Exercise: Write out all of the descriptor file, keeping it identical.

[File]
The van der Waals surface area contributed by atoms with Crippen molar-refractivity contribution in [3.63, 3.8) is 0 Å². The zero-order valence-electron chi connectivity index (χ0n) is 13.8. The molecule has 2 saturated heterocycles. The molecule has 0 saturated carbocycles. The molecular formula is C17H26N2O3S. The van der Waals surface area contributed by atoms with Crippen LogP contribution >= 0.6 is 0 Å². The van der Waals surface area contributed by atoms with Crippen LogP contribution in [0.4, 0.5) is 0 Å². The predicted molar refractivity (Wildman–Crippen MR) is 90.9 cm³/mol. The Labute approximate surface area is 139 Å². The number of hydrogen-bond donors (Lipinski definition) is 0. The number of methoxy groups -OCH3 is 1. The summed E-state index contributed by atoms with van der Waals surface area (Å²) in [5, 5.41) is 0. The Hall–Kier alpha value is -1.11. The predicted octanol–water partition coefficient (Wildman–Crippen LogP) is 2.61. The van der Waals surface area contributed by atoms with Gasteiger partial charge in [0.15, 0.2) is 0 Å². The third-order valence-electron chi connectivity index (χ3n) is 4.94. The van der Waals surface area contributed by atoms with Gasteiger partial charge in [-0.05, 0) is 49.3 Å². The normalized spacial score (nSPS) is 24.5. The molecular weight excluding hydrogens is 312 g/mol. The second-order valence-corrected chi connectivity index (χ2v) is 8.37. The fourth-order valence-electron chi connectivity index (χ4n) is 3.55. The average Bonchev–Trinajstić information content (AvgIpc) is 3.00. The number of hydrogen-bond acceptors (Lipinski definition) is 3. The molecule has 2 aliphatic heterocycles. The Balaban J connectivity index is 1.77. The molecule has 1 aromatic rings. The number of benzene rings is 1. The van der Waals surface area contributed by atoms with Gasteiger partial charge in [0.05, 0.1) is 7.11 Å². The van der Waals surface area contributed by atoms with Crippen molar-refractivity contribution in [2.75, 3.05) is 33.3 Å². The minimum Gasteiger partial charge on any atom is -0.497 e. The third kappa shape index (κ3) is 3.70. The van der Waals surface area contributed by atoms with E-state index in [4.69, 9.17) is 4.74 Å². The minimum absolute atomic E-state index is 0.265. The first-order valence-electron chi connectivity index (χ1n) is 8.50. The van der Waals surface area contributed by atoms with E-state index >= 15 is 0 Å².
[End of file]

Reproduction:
The van der Waals surface area contributed by atoms with Crippen molar-refractivity contribution in [3.63, 3.8) is 0 Å². The zero-order valence-electron chi connectivity index (χ0n) is 13.8. The molecule has 2 saturated heterocycles. The molecule has 0 saturated carbocycles. The molecular formula is C17H26N2O3S. The van der Waals surface area contributed by atoms with Crippen LogP contribution >= 0.6 is 0 Å². The van der Waals surface area contributed by atoms with Crippen LogP contribution in [0.4, 0.5) is 0 Å². The predicted molar refractivity (Wildman–Crippen MR) is 90.9 cm³/mol. The Labute approximate surface area is 139 Å². The number of hydrogen-bond donors (Lipinski definition) is 0. The number of methoxy groups -OCH3 is 1. The summed E-state index contributed by atoms with van der Waals surface area (Å²) in [5, 5.41) is 0. The Hall–Kier alpha value is -1.11. The predicted octanol–water partition coefficient (Wildman–Crippen LogP) is 2.61. The van der Waals surface area contributed by atoms with Gasteiger partial charge in [0.15, 0.2) is 0 Å². The third-order valence-electron chi connectivity index (χ3n) is 4.94. The van der Waals surface area contributed by atoms with Gasteiger partial charge in [-0.05, 0) is 49.3 Å². The normalized spacial score (nSPS) is 24.5. The molecular weight excluding hydrogens is 312 g/mol. The second-order valence-corrected chi connectivity index (χ2v) is 8.37. The fourth-order valence-electron chi connectivity index (χ4n) is 3.55. The average Bonchev–Trinajstić information content (AvgIpc) is 3.00. The number of hydrogen-bond acceptors (Lipinski definition) is 3. The molecule has 2 aliphatic heterocycles. The Balaban J connectivity index is 1.77. The molecule has 1 aromatic rings. The number of benzene rings is 1. The van der Waals surface area contributed by atoms with Gasteiger partial charge in [0.05, 0.1) is 7.11 Å². The van der Waals surface area contributed by atoms with Crippen molar-refractivity contribution in [2.75, 3.05) is 33.3 Å². The minimum Gasteiger partial charge on any atom is -0.497 e. The third kappa shape index (κ3) is 3.70. The van der Waals surface area contributed by atoms with E-state index in [4.69, 9.17) is 4.74 Å². The minimum absolute atomic E-state index is 0.265. The first-order valence-electron chi connectivity index (χ1n) is 8.50. The van der Waals surface area contributed by atoms with E-state index >= 15 is 0 Å².